Santa Clara University

When “Truth” Seems a Matter of Debate, Should Journalists Advocate Critical Thinking and News Literacy?

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Sue Gardner, Executive Director, Wikimedia Foundation
2013 Digital Journalism Ethics Roundtable

New media do a better job of living up to traditional journalistic values than predecessor media, such as newspapers and TV, according to Sue Gardner, executive director of Wikimedia Foundation. Gardner made her remarks at the 2013 Digital Journalism Ethics Roundtable, sponsored by the Markkula Center for Applied Ethics at Santa Clara University.

On all measures--quality, relevance, timeliness, fairness, accuracy, objectivity, utility, and depth-- today's digital information is superior, Gardner argued, particularly in the case of depth, as evidenced by the 27 million articles offered by Wikipedia.

She also cited improvements in fairness; with so many people contributing to articles, she said, there is a net increase in objectivity. Accuracy, too, has gotten better, according to Gardner. For example, a 2006 study by the journal Nature comparing Wikipedia and Encyclopedia Britannica found roughly the same number of mistakes in both sources. But once the study was published, all the mistakes in Wikipedia were fixed within a couple of days, while the errors in Britannica had to wait for a new edition.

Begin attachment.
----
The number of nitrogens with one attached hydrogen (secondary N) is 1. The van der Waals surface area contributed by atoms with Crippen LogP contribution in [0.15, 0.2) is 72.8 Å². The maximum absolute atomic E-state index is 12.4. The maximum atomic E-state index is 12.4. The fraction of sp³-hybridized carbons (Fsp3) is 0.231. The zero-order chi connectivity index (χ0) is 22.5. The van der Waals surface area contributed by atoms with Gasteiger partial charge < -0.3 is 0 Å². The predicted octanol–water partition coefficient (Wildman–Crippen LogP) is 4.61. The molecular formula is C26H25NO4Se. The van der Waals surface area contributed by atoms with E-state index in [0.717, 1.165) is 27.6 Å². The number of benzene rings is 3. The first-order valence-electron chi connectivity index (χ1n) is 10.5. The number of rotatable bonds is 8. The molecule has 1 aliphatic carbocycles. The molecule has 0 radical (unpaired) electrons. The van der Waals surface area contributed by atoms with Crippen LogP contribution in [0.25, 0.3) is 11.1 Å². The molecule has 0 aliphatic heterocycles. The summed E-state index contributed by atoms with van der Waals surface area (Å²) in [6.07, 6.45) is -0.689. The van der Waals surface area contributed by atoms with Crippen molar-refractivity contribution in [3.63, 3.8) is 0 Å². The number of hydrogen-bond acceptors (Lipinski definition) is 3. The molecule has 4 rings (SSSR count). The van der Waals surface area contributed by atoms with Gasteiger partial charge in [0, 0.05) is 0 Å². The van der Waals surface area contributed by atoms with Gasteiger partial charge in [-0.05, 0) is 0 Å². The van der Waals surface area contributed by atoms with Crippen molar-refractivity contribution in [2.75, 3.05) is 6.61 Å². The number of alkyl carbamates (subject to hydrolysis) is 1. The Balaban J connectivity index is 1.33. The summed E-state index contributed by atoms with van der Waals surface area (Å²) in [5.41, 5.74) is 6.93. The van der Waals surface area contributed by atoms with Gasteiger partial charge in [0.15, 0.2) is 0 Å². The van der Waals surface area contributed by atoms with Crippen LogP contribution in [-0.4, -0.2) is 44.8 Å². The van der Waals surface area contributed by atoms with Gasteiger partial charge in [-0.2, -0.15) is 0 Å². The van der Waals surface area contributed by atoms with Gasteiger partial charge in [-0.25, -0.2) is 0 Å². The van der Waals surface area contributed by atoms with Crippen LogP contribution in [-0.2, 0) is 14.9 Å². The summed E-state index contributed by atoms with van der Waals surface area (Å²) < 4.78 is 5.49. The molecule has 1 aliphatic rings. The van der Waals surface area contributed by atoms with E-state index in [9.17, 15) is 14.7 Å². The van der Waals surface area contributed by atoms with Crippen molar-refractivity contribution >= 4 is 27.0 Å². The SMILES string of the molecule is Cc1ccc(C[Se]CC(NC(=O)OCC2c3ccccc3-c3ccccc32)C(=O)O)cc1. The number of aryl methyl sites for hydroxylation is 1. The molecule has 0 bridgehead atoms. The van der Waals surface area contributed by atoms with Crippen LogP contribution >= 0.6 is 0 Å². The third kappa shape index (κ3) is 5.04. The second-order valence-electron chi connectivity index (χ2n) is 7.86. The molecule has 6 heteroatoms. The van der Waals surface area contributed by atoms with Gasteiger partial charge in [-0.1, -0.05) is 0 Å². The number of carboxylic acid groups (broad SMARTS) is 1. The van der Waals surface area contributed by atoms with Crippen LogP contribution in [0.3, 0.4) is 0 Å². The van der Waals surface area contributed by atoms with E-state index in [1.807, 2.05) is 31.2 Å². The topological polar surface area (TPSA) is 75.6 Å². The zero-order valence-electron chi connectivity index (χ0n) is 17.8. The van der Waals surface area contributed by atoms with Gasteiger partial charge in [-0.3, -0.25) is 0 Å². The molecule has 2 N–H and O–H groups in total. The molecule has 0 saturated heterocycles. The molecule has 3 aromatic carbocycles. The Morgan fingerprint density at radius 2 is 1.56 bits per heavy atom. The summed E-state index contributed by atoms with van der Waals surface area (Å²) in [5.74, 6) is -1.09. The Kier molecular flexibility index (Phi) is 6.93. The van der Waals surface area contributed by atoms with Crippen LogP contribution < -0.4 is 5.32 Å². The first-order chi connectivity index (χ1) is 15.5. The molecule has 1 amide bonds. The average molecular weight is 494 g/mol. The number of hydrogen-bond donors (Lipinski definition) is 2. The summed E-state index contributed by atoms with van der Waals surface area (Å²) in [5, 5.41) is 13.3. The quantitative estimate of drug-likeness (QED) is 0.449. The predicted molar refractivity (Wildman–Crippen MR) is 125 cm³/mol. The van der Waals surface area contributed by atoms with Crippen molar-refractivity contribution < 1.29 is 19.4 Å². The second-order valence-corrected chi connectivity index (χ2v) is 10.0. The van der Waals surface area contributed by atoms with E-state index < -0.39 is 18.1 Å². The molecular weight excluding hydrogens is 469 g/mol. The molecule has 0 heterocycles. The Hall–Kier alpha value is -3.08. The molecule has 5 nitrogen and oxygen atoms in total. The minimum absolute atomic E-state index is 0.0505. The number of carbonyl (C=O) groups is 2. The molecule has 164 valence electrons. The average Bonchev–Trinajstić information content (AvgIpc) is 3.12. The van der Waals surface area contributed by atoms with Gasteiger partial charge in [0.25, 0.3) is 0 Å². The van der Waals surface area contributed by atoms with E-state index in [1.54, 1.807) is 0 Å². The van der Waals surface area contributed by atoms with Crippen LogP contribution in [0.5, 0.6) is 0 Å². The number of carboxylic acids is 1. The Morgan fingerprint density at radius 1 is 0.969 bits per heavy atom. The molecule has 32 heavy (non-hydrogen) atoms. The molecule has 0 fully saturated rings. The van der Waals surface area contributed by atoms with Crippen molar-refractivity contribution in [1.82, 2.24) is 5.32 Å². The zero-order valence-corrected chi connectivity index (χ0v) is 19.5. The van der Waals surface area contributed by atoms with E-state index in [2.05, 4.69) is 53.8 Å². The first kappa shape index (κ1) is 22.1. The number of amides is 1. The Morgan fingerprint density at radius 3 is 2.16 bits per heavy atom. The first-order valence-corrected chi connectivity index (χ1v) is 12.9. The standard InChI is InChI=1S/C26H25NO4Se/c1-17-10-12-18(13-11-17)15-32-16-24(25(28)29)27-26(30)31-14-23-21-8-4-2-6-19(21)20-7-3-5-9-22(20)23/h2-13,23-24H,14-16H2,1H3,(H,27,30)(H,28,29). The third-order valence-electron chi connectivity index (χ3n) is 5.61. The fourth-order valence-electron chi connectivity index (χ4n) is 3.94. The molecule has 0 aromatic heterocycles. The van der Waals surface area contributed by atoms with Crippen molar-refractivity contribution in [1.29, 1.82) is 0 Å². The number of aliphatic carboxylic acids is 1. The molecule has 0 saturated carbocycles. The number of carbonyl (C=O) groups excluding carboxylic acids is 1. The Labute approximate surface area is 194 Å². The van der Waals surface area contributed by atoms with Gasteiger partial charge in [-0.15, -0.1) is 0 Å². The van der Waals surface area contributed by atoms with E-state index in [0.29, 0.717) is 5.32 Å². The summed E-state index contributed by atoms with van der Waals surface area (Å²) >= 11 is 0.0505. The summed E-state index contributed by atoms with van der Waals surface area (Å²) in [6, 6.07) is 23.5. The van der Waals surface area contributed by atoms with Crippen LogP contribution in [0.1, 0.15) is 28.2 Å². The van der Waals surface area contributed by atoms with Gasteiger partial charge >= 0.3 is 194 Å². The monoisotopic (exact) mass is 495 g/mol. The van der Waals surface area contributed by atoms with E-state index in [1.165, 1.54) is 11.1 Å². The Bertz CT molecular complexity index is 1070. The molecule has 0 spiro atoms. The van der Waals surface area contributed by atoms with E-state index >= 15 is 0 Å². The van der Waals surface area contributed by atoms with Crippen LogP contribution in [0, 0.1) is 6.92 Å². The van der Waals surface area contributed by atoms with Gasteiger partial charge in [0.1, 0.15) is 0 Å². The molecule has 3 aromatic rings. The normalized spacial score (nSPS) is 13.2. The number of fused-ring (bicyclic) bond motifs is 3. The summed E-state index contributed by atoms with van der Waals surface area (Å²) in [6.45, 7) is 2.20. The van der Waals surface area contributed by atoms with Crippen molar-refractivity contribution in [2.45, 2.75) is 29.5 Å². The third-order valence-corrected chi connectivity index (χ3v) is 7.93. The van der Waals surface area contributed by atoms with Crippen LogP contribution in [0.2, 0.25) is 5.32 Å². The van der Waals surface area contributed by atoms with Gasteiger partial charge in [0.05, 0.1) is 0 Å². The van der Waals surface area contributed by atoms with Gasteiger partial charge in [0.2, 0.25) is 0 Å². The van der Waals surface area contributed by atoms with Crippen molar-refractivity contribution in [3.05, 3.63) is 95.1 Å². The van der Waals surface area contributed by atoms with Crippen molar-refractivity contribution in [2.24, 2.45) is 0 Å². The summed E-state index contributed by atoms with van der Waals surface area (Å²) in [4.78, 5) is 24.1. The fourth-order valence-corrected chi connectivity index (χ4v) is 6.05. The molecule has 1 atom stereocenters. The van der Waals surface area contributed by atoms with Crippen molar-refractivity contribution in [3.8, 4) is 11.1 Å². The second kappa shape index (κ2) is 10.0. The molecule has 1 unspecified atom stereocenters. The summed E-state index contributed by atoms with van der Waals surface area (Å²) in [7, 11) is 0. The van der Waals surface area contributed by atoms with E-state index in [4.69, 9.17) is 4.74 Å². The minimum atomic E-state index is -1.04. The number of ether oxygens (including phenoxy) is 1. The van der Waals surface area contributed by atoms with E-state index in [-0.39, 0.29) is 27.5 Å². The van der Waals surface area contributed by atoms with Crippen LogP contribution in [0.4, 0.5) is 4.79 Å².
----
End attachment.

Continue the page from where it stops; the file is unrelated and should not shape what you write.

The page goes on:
Transparency, Gardner said, has improved significantly in the digital world. Mistakes on blogs are usually acknowledged using strikethroughs so that readers can see what has changed. On Wikipedia, visitors can see the history of every edit.

In addition, digital journalists and other online content producers have far more independence than newspaper or TV reporters, Gardner argued. Newspaper publishers and TV producers may want to protect reporters from undue influence, but they are always under pressure from advertisers and other interested parties. At Wikipedia and similar sites, Gardner said, there is no way for the publishers to apply pressure to writers. "I can't fire them; I can't bring commercial pressure against them; I can't ban them."

Finally, according to Gardner, digital media are doing better than traditional media on inclusion and diversity. Newsrooms, she said, have always been the province primarily of white males of a certain age and socio-economic background. While Gardner acknowledged that Wikipedia is still dominated by men, on other dimensions she said it is "vastly more diverse than any newsroom we've ever seen,” with editors from every country, religious tradition, age, and background. What particularly impressed Gardner is that this diverse group can come to a mutual understanding of what is known and understood about a topic.

In this context, what is left for journalism? Gardner said that professional reporters must learn to gracefully share power rather than own and control the stage.

April 2013